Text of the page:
OCT 21 Two St. John Parish employees were indicted in connection with the ameoba found in the parish water supply, WVUE reports in this post. They are accused of lying about testing the water for proper chlorine levels, the story says, claims that were contradicted by their government vehicles' GPS records.
OCT 21 Here's an interesting story from the National Journal about New Orleans almost 10 years post-Katrina. There are demographic information and charts, as well as some commentary about the corresponding changes in the way the city looks and works.
OCT 21 Gambit offers its endorsements for the upcoming election in this post, including an endorsement of U.S. Sen. Mary Landrieu. The best way to protect Louisiana's clout is to re-elect the senior senator, the paper opines. Sending a Republican in her place won't accomplish anything, the paper adds.
OCT 21 The McClatchy DC blog posts this fascinating view of Louisiana's political landscape. It's a little heavy on the cliches, and also a little heavy on the quaint Cajun/Creole shtick, but it's still good reading -- if only for the outside view of our insides.
OCT 21 An audit finds very little federal oversight of coastal restoration grants, the Advocate reports here. Two federal agencies charged with overseeing how the money was spent didn't oversee the grants properly, didn't know enough about how the grants were supposed to be spent, and provided conflicting records about the money, the audit found.
OCT 21 The first Senate debate featuring all three candidates was a big ho-hum, columnist Jim Beam writes in this post. Nobody said anything new or interesting, and nobody emerged the clear winner, he says.
OCT 21 Bobby Jindal can't seem to leave Daniel Malloy alone, this post on NOLA Defender says. On a recent trip to stump for another GOP'er (Ever wonder: does any of his stumping really help these guys? Or is he just trying to get his name in other newspapers?) Jindal again ran afoul of Connecticut's Governor, who has no problem calling Bobby on his claims, the post tells us.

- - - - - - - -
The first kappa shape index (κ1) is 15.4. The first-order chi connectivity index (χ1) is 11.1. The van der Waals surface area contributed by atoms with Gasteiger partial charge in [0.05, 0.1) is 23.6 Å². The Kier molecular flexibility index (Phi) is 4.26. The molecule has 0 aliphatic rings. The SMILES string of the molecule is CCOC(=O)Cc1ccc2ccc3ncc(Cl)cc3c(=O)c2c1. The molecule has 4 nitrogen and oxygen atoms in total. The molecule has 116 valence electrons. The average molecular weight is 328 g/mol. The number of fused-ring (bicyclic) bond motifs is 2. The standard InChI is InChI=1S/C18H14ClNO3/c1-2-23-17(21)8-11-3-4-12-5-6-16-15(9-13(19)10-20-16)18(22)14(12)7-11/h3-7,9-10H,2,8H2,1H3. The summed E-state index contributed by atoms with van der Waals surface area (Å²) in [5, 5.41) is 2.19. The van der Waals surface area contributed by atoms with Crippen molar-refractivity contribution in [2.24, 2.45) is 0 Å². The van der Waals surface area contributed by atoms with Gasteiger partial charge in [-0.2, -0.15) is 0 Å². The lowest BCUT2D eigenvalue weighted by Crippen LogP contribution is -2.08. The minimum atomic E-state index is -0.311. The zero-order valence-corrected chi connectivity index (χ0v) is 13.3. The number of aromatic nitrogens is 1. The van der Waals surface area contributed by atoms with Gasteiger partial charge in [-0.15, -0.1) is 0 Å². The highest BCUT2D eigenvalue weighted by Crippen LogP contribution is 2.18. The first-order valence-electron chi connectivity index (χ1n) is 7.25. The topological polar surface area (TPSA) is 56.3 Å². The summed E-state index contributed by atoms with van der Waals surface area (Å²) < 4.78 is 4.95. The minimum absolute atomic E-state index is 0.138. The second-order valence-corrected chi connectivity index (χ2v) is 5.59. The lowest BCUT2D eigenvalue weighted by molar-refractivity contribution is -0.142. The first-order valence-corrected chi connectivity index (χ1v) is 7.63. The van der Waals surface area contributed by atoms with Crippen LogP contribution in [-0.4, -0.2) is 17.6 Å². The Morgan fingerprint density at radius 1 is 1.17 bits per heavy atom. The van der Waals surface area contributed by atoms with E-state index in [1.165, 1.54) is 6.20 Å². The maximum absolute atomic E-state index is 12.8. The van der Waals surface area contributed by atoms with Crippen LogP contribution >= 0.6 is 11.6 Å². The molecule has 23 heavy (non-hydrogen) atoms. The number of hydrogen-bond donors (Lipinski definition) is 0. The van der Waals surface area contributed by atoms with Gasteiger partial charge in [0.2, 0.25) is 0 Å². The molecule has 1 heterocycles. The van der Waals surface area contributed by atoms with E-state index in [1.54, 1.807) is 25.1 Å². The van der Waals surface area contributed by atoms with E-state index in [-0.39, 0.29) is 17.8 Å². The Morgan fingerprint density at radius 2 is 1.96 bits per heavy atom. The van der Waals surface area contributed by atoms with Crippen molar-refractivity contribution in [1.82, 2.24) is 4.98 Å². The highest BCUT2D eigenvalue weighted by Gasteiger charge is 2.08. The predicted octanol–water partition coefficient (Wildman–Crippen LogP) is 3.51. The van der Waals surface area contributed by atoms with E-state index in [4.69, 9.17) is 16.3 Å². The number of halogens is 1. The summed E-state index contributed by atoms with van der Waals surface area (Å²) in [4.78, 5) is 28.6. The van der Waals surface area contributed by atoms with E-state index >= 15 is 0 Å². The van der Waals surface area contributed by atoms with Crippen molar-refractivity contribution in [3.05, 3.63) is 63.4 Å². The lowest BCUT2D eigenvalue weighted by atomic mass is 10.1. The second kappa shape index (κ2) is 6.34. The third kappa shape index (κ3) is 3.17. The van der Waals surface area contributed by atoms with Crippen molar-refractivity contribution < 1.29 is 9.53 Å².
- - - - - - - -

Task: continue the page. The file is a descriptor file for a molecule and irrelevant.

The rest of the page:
OCT 21 Jeremy Alford writes about David Vitter's playbook in this post, and frankly, there are some things we don't want to know. We've all heard about what's in that book, haven't we? That kind of stuff is not our idea of a good -- oh, wait. Jeremy's writing about Vitter's political playbook. Never mind.
OCT 20 Remember those great posts from blogger Jason Brad Berry that featured emails and letters related to the BP claims process? Well, apparently Patrick Juneau (who was featured, but not in a positive way, in those documents) ordered a background check on Berry because of it, this story in Louisiana Record says. Huh?
OCT 20 The Globe and Mail, a Canadian paper, has posted its story on Louisiana's coastal loss here. In it, author Omar El Akkad clarifies it neatly: it's "a battle between prosperity and the planet's well-being." Are jobs and money worth the trade we're making? As Jonathan Foret says in the story, Mother Nature may come and answer that question for us.
Read the Flipping Paper!
Click Here for the Entire Print Version of IND Monthly